** identify at least 1 unchangeable risk factor (2.1, 2.3, and 2.6).
    †† meet 4, 5.2, and 6, simultaneously.
    §§ 476 cases are missing.

    Table 1.  Breast cancer awareness by frequency of screening among women — China, 2020.

    We estimated the overall breast cancer awareness rate by screening frequency. The bootstrap method, employing 500 resampling iterations, was utilized to calculate 95% confidence intervals (CI). The χ2 test with Rao-Scott correction was implemented to evaluate differences. A mixed-effect regression model, featuring a random intercept for the county, was fitted to investigate associations between screening frequency, demographic and socioeconomic factors, behaviors, family history, professional recommendations, and interaction terms, in relation to breast cancer awareness, while controlling for age and its quadratic and cubic terms. Subsequently, the ggeffects package enabled the calculation of age-specific awareness fitted values by maintaining other covariates at constant values. All analyses were conducted using SAS (version 9.4; SAS Institute, Cary, USA) and R software (version 4.2.2; R Foundation for Statistical Computing, Vienna, Austria).

    In the standardized cohort of 63,219 participants, the mean age was 47.5 years (standard deviation=11.0). Among these individuals, 53.1% had attained a primary school education or lower, 68.3% reported a monthly household income per capita of 3,000 CNY or less, 15.0% had a family history of cancer, 1.1% were smokers, and 4.8% were drinkers (data not shown).

    The overall breast cancer awareness rate was found to be 10.2% (95% CI: 9.9%–10.5%), with a notably lower rate observed among women who had never been screened or had not been screened in over 3 years (Table 1). Knowledge regarding breast cancer symptoms varied, with 37.5% to 50.0% of the surveyed women being aware of the different symptoms. In comparison, awareness of risk factors was lower than that of symptoms, with figures ranging from 20.8% to 34.7%.

    More specifically, 38.2% (95% CI: 37.8%–38.5%) of the participants were able to correctly identify non-lump symptoms, 27.7% (95% CI: 27.3%–28.1%) demonstrated knowledge of risk factors, and 20.2% (95% CI: 19.9%–20.5%) reported having conducted a BSE within the past year. For each of these items, the awareness rate among women who had been screened within the past two years was significantly higher compared to those who had never been screened or had not been screened in over three years.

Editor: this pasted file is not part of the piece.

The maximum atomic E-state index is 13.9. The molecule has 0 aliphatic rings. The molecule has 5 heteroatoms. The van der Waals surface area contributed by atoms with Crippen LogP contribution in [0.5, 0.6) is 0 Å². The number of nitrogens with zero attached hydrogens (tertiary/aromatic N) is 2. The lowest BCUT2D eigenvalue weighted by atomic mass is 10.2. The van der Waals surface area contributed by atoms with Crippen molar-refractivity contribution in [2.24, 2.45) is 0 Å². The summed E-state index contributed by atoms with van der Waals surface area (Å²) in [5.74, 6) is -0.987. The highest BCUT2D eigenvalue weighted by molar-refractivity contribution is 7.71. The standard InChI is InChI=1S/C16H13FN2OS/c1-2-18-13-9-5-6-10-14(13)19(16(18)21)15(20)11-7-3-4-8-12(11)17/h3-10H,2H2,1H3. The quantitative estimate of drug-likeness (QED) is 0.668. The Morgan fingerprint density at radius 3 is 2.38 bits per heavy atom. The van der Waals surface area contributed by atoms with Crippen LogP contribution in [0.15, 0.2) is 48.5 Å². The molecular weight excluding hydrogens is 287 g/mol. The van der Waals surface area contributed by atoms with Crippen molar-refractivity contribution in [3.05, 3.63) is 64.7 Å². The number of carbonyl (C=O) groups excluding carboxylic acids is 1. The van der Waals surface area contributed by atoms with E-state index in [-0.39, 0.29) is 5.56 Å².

Breast cancer awareness was notably higher in women who had been screened within the past two years (OR=6.26, 95% CI: 4.36–9.01) and those screened over three years ago (OR=1.99, 95% CI: 1.36–2.91), compared to unscreened women (Table 2). A significant interaction was observed between screening frequency, household income, education, and awareness. Middle and high household income levels, as well as junior school education or higher, were associated with increased awareness. However, these associations were diminished in women screened within two years and those screened over three years, rendering them insignificant. Additionally, breast cancer awareness was linked to nonagricultural occupations, alcohol consumption, family history of cancer, and professional recommendations for screening. Comparable patterns were found for knowledge of symptoms, risk factors, and BSE. Nevertheless, elevated odds in women screened over three years were not observed for knowledge of symptoms and risk factors. In contrast, a high frequency of screening amplified the disparities in knowledge attributed to education.

    Independent variableModel 1: breast cancer awareness*Model 2: knowledge of breast cancer symptomModel 3: knowledge of breast cancer risk factor§Model 4: breast self-examination
    OR (95% CI)POR (95% CI)POR (95% CI)POR (95% CI)P
    Frequency of screening (vs. never)
    Screened over 3 years1.99 (1.36–2.91)<0.0010.98 (0.88–1.09)0.690.99 (0.86–1.13)0.832.03 (1.67–2.46)<0.001
    Screened within 2 years6.26 (4.36–9.01)<0.0011.42 (1.24–1.62)<0.0011.44 (1.23–1.68)<0.0014.59 (3.76–5.60)<0.001
    Occupation (vs. agricultural occupation)
    Non-agricultural occupation1.78 (1.63–1.94)<0.0011.31 (1.24–1.39)<0.0011.58 (1.49–1.67)<0.0011.57 (1.46–1.68)<0.001
    Housework/unemployed1.24 (1.14–1.36)<0.0010.93 (0.89–0.98)0.0031.10 (1.04–1.16)<0.0011.20 (1.12–1.27)<0.001
    Household income per capita per month (vs. <1,000)
    1,000–2,9992.00 (1.43–2.79)<0.0011.64 (1.50–1.80)<0.0011.56 (1.40–1.74)<0.0011.28 (1.07–1.53)0.007
    3,000 and more3.07 (2.19–4.30)<0.0012.22 (2.01–2.45)<0.0012.45 (2.18–2.75)<0.0011.41 (1.17–1.69)<0.001
    Education (junior school and higher vs. primary school and lower)2.20 (1.83–2.64)<0.0011.80 (1.69–1.92)<0.0011.59 (1.48–1.71)<0.0011.28 (1.14–1.43)<0.001
    Pregnancy (vs. never)
    1 pregnancy1.17 (0.89–1.53)0.261.26 (1.08–1.46)0.0031.13 (0.96–1.33)0.131.19 (0.97–1.47)0.10
    2 pregnancies and more1.02 (0.78–1.33)0.891.31 (1.13–1.52)<0.0011.05 (0.90–1.23)0.511.11 (0.91–1.36)0.31
    Smoking (smoker vs. non-smoker)0.75 (0.48–1.18)0.210.70 (0.57–0.86)<0.0010.71 (0.56–0.91)0.0060.90 (0.68–1.18)0.44
    Alcohol (drinker vs. non-drinker)1.26 (1.12–1.42)<0.0011.04 (0.95–1.13)0.401.00 (0.92–1.10)0.911.25 (1.13–1.38)<0.001
    Family history of cancer (Yes vs. No)1.25 (1.16–1.34)<0.0011.30 (1.24–1.36)<0.0011.16 (1.10–1.22)<0.0011.24 (1.17–1.32)<0.001
    Professional recommendation (Yes vs. No)>3.34 (3.13–3.57)<0.0011.29 (1.23–1.36)<0.0011.30 (1.24–1.37)<0.0015.62 (5.32–5.93)<0.001
    Interaction between household income and screening frequency (vs. low × never)
    Middle × screened over 3 years1.02 (0.69–1.51)0.941.03 (0.91–0.16)0.651.21 (1.05–1.40)0.0090.93 (0.75–1.15)0.51
    Middle × screened within 2 years0.77 (0.53–1.12)0.171.07 (0.94–1.24)0.311.02 (0.87–1.20)0.770.92 (0.74–1.14)0.43
    High × screened over 3 years0.86 (0.58–1.28)0.470.93 (0.81–1.05)0.240.94 (0.80–1.09)0.390.86 (0.69–1.07)0.17
    High × screened within 2 years0.67 (0.46–0.97)0.041.05 (0.91–1.22)0.490.81 (0.69–0.96)0.010.92 (0.74–1.14)0.43